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Journeys and Journals

Women's Mystery Writing and Migration in the African Diaspora


Carol Allen

Using literary criticism, theory, and sociohistoric data, this book brings into conversation black migrations with mystery novels by African American women, novels which explore fully the psychic, economic, and spiritual impact of mass migratory movements. Diaspora travel has been forced and selected and has extended from the Slave Trade through the contemporary moment, causing the black subject to wrestle with motion, the self in motion, the community in motion, the spirit in motion, culture in motion, and especially the past in motion. Reviewing these major migratory patterns of Africans to and within the United States from slavery to the present and defining the primary tropes and traditions in African American female mystery writing, each subsequent chapter looks intensely at specific figurative locations that could become a repository for reconstituted dense space in the new world. Detectives as penned by African American women writers sound out and deliberate over the viability of integrated institutions, the family, Bohemianism, religion, cities, class consciousness, and finally culture. Courses on African American literature, African American history and culture, detective fiction, urban studies, and women’s studies would find the book instructive.
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6: Ubiquitous, Invisible Class


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This chapter examines how class is represented in mysteries written by African-American female writers. I wish to clarify from the onset that neither class consciousness nor unification around economic-based concerns is held up as a potential avenue to healing and psychic well-being. Instead, these artists describe the massive damage inflicted by class lines and class warfare. References to class differences are also extremely common. So, we have a genre that is highly aware of and sensitive to social striations formed by economic disparities, yet these texts offer no viable solution to heal these riffs. I suspect that this schism has much to do with the detective’s role as a lone scout (even when she drags her assistants along for a shift). As sentinel, as witness, minefield sounder and guide, her duties are clear: hit the trail and secure fallow ground for the brethren. However, when it comes to community consciousness raising, establishing networks and unions, developing talks across class boundaries, and arbitrating demands from various groups, the sleuth is far outside her comfort zone and range of responsibilities. She encounters but does not build community organizations (disorganizations in some cases) and observes class disparities during her circumnavigation of her investigative grounds. Class is part of life’s terrain that she must learn to read if she is to become a worthy vanguard figure and crime buster. ← 113 | 114 →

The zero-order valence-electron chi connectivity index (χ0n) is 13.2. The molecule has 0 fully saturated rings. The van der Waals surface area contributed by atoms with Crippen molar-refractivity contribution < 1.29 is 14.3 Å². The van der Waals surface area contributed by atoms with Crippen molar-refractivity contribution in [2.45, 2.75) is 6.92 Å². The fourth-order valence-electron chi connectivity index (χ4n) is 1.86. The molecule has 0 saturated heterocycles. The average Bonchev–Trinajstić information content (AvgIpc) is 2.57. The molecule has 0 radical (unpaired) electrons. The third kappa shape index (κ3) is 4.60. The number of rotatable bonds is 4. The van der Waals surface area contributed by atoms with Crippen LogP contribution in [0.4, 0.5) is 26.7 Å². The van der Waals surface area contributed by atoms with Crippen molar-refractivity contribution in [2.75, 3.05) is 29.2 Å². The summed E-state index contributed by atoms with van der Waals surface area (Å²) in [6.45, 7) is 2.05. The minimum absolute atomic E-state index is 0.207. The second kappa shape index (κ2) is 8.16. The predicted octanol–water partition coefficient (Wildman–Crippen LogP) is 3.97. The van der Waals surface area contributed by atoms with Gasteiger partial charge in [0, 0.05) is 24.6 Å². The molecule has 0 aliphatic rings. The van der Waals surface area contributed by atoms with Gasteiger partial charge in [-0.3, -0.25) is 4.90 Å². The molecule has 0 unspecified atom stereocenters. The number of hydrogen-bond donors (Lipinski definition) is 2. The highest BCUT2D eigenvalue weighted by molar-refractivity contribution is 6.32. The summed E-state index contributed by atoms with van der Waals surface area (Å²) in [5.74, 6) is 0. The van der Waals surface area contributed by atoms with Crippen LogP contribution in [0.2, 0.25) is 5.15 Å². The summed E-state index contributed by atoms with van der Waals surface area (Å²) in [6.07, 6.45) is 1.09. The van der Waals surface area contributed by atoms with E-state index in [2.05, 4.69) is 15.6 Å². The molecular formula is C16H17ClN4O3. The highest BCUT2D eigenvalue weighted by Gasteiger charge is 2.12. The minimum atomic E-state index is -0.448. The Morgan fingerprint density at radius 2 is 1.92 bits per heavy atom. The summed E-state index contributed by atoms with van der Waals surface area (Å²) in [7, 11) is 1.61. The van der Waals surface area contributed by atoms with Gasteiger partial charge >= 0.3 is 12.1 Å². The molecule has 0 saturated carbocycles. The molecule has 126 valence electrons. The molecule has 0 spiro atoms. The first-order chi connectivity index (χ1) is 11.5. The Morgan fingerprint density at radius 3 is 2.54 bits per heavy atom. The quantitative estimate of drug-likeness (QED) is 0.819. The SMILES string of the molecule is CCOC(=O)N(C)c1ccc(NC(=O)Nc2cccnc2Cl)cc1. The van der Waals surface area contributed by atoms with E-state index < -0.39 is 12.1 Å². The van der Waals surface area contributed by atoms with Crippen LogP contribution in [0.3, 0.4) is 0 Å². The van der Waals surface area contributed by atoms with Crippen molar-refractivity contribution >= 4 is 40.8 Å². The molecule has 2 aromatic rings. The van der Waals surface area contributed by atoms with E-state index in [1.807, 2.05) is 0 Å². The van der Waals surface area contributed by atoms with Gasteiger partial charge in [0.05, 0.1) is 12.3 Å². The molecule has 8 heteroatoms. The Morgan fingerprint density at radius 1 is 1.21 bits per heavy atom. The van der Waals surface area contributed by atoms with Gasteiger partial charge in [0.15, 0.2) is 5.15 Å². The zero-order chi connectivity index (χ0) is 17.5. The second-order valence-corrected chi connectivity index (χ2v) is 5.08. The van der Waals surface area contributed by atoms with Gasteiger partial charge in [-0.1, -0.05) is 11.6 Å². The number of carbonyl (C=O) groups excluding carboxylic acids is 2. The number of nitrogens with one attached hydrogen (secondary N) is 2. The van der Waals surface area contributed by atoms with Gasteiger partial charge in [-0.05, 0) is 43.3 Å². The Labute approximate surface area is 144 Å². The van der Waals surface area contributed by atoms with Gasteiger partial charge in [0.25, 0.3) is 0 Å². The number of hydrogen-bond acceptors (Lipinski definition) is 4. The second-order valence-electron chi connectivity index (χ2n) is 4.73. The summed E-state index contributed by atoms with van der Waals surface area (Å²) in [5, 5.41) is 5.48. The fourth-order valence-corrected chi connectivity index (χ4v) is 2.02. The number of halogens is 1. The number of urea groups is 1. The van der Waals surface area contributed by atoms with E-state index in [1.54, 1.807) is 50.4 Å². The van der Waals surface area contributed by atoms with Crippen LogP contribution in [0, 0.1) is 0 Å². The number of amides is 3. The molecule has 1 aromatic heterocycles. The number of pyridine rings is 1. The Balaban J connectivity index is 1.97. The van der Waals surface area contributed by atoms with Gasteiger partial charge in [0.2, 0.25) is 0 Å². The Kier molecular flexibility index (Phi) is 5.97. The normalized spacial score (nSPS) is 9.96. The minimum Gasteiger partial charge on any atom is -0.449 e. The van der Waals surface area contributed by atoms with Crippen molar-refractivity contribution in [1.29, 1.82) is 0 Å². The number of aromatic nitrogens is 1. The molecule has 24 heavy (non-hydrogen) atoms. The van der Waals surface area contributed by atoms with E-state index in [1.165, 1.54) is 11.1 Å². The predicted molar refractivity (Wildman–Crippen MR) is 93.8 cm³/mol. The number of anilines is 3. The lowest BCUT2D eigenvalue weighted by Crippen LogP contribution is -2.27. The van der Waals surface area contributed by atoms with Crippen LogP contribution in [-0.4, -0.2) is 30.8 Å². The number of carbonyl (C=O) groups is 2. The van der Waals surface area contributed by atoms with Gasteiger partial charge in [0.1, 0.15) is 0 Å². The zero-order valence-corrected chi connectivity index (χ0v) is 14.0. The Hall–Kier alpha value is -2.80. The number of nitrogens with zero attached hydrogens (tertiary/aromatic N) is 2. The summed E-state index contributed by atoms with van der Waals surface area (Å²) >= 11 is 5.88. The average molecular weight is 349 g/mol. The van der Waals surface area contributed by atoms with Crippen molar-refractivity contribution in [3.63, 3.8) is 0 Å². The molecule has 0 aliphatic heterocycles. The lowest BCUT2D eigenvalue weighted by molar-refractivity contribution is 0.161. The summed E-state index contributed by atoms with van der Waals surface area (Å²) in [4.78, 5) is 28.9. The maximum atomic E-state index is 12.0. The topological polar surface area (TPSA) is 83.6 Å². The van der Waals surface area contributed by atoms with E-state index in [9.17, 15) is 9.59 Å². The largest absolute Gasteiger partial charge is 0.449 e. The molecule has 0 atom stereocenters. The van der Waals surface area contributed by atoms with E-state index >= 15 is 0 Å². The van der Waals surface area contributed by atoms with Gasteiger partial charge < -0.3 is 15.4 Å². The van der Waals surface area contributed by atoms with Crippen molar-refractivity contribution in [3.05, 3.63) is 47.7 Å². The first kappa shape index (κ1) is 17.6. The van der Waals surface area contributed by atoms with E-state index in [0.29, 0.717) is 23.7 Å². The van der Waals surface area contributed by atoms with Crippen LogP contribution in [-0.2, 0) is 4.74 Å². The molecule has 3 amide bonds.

The first challenge in terms of unpacking how class functions in this tradition is demarcating the lines in...

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